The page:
Khamenei Must Go (and Take Ahmadinejad too, Please)

According to several recent reports, the Obama administration is now considering more forceful action against Iran in Iraq.  This is as understandable as it was inevitable;  as I wrote many months before the invasion of Iraq, it is folly to expect to maintain decent security there so long as the current regime remains in power in Tehran.  Supreme Leader Ali Khamenei and his henchmen cannot tolerate the existence of a free, stable democratic society in its Shi’ite neighbor to the West, nor in Afghanistan to the East.


The Iranian tyrant is threatened by an ongoing mass uprising by his own people, and he desperately wants to demonstrate that the Islamic Republic can destroy and eventually dominate any would-be free state in the region.  No surprise, then, that just as Iran arms, funds, indoctrinates and trains its proxies in Iraq and Afghanistan, it is providing all manner of assistance to Bashar al Assad in Syria to crush the insurrection there, and is supporting Islamist forces in other Arab countries, notably Egypt, Tunisia and Libya, to wrest control of the evolving governments from the hands of the freedom-seeking people who were in the front lines of the successful revolutions.

President Obama’s search for an effective strategy to thwart Iran’s murderous activity is driven by two developments:  the mounting tempo of violence against American and allied troops and civilians in Iraq and Afghanistan, and the failure of his “outreach” to the mullahs.  After two and a half years, the president has apparently realized that Supreme Leader Ali Khamenei will not clasp our outstretched hand;  he wants to kill, kidnap and humiliate Americans whenever and wherever possible.  At the same time, Khamenei and his henchmen are mounting all manner of charm deceptions:  releasing some political prisoners (even the two American “hikers” convicted of espionage), calling for Syria’s dictator to talk nicely to his victims, promising to be forthcoming on the nuclear question, and even permitting his arch-rival, Green Movement leader Mir Hossein Mousavi, to leave his heavily guarded house for a few hours to chat with his daughters.  But such ploys no longer seem to entrance this administration.  By now it is evident that Iran does not want a bargain with the United States.  The Ayatollah Khomeini declared war on us in 1979, and he and his successors have waged that war ever since.  Yes, the Iranians are quite capable of tactical retreats;  I am told that Khamenei has ordered his killers in Iraq to refrain from attacking Americans, in order to deny us an excuse to reduce or delay our withdrawal.  But the overall strategy remains the same:  kill and dominate the Great Satan (us).


If we are going to fight back, what is the best method?  Covert action—something between pure diplomacy and open conflict—is the favored method of this administration, which has greatly increased America’s use of lethal drones and US Special Forces against Iranian killers and (mostly Arab) proxies.  But our most effective weapon against the Iranian regime is political, not military.   Khamenei fears his own people, as can be seen from the iron fist he has deployed against them.  He is so frightened by any sign of freedom in Iran, that he has even taken to arresting young people who engage in water fights in public parks.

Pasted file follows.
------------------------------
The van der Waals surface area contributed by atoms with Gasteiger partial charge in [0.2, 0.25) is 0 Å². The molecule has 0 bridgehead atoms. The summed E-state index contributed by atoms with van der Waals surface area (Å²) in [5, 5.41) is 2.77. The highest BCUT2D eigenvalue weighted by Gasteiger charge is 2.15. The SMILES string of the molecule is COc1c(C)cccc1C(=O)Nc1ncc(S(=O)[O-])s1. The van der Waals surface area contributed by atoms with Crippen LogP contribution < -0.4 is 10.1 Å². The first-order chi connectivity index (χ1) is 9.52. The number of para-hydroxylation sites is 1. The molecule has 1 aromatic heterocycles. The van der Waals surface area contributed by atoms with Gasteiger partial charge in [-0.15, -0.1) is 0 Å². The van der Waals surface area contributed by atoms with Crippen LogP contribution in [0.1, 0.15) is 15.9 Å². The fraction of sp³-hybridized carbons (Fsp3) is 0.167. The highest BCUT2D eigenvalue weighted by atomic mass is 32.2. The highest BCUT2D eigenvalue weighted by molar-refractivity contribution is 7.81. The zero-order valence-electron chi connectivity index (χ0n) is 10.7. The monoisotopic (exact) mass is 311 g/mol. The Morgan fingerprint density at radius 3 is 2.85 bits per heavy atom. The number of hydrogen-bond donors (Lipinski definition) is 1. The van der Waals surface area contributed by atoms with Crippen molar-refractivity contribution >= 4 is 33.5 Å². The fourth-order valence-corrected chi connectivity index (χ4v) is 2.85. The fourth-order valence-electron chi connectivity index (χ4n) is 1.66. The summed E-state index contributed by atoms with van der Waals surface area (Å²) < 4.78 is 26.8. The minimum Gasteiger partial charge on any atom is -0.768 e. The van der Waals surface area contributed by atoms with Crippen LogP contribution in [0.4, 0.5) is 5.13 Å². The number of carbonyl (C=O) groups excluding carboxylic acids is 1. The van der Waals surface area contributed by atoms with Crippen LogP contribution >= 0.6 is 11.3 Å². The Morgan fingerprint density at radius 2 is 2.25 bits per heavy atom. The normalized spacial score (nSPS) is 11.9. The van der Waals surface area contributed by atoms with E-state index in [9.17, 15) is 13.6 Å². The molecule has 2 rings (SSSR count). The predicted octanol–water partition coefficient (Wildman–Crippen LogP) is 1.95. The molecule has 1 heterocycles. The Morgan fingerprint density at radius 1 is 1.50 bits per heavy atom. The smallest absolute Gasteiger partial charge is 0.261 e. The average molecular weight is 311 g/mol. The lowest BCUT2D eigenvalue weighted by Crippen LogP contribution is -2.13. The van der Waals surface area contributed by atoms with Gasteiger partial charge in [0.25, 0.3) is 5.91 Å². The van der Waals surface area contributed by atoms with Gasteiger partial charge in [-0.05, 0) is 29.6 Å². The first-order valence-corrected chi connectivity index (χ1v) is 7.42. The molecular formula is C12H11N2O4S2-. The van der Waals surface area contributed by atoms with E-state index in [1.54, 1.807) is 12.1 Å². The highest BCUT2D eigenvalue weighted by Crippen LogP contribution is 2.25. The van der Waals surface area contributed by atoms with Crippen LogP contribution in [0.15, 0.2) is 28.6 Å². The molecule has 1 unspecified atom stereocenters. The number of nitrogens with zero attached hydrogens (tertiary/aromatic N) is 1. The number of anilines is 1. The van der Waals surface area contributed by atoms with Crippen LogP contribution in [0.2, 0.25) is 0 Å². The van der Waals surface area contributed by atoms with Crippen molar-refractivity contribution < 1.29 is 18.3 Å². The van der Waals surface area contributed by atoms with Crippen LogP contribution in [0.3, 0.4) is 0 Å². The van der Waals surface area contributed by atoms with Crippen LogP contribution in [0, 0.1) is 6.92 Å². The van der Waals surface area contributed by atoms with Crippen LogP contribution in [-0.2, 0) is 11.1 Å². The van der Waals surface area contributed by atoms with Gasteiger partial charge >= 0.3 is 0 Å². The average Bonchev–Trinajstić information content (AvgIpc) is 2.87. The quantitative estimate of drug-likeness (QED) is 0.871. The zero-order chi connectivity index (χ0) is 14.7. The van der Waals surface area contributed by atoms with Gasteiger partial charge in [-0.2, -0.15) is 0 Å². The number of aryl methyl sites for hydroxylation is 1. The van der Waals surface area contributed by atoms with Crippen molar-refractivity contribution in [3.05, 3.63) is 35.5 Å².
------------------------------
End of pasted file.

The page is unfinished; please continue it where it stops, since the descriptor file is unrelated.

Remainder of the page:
He is right to be afraid;  the Iranian people are the silver bullet aimed at the dark heart of the Islamic Republic, and we should support them, openly, vigorously, and non-violently whenever possible.  If it was proper to support the Libyans against Colonel Qaddafi, all  the more reason to support the Iranians against Khamenei, who, like Syrian dictator Bashar Assad, not only oppresses his own people but is the driving force behind the terrorists who kill, maim, and kidnap Americans.

Presidents Bush and Obama both had several clear opportunities to support the Iranian people against the regime, most recently during the mass uprisings after the infamous electoral fraud in 2009 that kept President Mahmoud Ahmadinejad in office.  Each time, we walked away, either because we had been gulled into believing we could reach a modus vivendi with Khamenei, or because we feared terrible consequences if we called for an end to the theocratic regime and supported democratic revolution.


The kind of covert action reportedly under White House consideration will not defuse the Iranian time bomb.  Only regime change can accomplish that.  No matter how many Iranian terror masters and their Arab and Afghan proxies we may kill or capture, the Iranians will continue their war against us;  “death to America” is their motto and their mission.

We know how to bring down totalitarian regimes like Khamenei’s and Assad’s.  We should do to them what we did to Gorbachev:  build a strike fund for Syrian and Iranian workers, demand the release of political prisoners (by name), broadcast the real news about their countries to the people, get communications technology and—if they need it—funding to the dissidents.  It doesn’t require bombs or bullets, just the will to bring down the tyrants and a combination of common sense and wit.

The president finally brought himself to say “Qaddafi must go” and “Assad must go.”  It is now time to say “Khamenei must go” and act accordingly.

And it’s time for some of the would-be presidents to do the same.  Any American revolutionaries among that crowd?


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